United States District Court, D. Nevada
JAMES C. MAHAN, District Judge.
Presently before the court is the bankruptcy appeal of Branch Banking and Trust Co. v. R&S St. Rose Lenders, LLC, case number 2:14-cv-00939-JCM. Appellant Branch Banking and Trust Company ("appellant") filed an opening brief. (Doc. #8). Appellee R&S St. Rose Lenders, LLC ("appellee") filed an answering brief in opposition, (doc. #9), and appellant filed a reply brief, (doc. #12).
R&S St. Rose, LLC ("R&S") and R&S St. Rose Lenders ("R&S Lenders") were both formed in 2005 by Forouzan, Inc. and RPN LLC, which are owned by Saiid Forouzan Rad and R. Phillip Nourafchan. (Doc. #8-33). R&S Lenders was established to help R&S finance the purchase of certain real property ("the property"). (Doc. #8-33).
Branch Banking and Trust Company ("BB&T") is the successor-in-interest to Colonial Bank and Commonwealth Land Title Insurance Company ("Commonwealth"). (Doc. #8-33). R&S obtained a $29 million dollar loan from Colonial Bank to finance the purchase of the property, and the FDIC later assigned this loan to BB&T. The loan was secured by a first deed of trust on the property, which was recorded on August 26, 2005.
R&S later signed a promissory note to borrow $12 million from R&S Lenders for additional funding to purchase the property. R&S Lenders recorded a second deed of trust on the property on September 16, 2005.
In July 2009, Colonial Bank sued R&S and R&S Lenders in state court asserting priority of its first deed of trust. BB&T was later substituted into the action after the FDIC closed Colonial Bank and transferred its loan to BB&T. (Doc. #8). BB&T asserted claims for contractual subrogation, equitable subrogation, replacement, equitable and promissory estoppel, unjust enrichment, misrepresentation, and civil conspiracy. (Doc. #8).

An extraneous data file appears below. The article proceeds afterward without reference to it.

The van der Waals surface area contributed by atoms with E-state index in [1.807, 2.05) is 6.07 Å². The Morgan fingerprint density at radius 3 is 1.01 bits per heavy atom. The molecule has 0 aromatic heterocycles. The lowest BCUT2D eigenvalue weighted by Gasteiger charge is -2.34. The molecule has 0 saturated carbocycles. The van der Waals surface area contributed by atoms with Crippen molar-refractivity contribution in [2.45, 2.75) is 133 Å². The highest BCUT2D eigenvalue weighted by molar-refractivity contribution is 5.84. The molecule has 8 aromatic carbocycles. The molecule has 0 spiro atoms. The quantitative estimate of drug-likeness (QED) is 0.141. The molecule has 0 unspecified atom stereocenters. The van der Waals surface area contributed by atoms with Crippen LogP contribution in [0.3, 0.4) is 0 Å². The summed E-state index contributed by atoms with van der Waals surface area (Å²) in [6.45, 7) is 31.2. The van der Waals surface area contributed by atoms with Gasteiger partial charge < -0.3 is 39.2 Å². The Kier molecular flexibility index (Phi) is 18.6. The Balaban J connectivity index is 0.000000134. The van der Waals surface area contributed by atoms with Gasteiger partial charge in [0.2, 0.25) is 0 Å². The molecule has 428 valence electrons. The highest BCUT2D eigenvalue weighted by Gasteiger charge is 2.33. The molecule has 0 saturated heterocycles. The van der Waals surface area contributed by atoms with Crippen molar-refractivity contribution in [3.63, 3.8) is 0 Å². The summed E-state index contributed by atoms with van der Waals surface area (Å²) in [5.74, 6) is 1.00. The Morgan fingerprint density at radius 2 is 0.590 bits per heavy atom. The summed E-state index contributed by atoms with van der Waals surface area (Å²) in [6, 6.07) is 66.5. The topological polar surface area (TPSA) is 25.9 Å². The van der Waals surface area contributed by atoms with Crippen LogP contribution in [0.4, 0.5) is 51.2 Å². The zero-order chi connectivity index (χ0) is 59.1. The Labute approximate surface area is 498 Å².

After a ten-day bench trial, the state court ruled against BB&T and dismissed its claims, holding that BB&T produced inadequate proof that it was Colonial Bank's successor-in-interest. (Docs. #8, 9). In doing so, the state court adjudicated BB&T's priority claims with regard to R&S Lenders' promissory note. (Doc. #8).
By 2009, R&S was in default on its loan from Colonial Bank. (Doc. #8-33). On April 4, 2011, R&S and R&S Lenders both voluntarily filed for chapter 11 bankruptcy. On August 2, 2011, R&S Lenders filed proof of claim number 12 ("the POC") in R&S's bankruptcy case, asserting a secured claim for $12 million based on its promissory note. (Doc. #8-4).
On September 24, 2013, BB&T filed an objection to the POC, arguing for disallowance of the claim on two grounds. BB&T argued first, that the amount of the claim was inflated, and second, that there was a lack of consideration for the debt. (Doc. #8-19). In its response, R&S Lenders argued that BB&T's objection should fail because (1) the state court had already litigated the amount of the claim, invoking collateral estoppel principles, and (2) BB&T failed to rebut the prima facie validity of the POC. (Doc. #8-26).
Meanwhile, BB&T sought to appeal the state court decision on its claims against R&S and R&S Lenders. (Doc. #8). The bankruptcy court modified the automatic stay in R&S's bankruptcy to allow BB&T to appeal the decision. On February 14, 2014, the Nevada Supreme Court affirmed the trial court's ruling. (Doc. #8-26).
On June 3, 2014, the bankruptcy court overruled BB&T's objection to the POC, holding that "BB&T may not relitigate that Lenders loaned $12, 300, 000 to the Debtor in September 2005, " because "[t]hat factual and legal issue was determined by the State Court and affirmed by the Nevada Supreme Court." (Doc. #8-34). The court further held that BB&T did not produce sufficient evidence to rebut the prima facie validity of the POC. (Doc. #8-34). BB&T appealed the bankruptcy court order to this court. (Doc. #1).
The instant appeal raises two issues: (1) whether the bankruptcy court erred by applying issue preclusion to bar BB&T from disputing the amount of R&S Lenders' proof of claim; and
(2) whether the bankruptcy court erred by finding that BB&T did not overcome the prima facie validity of ...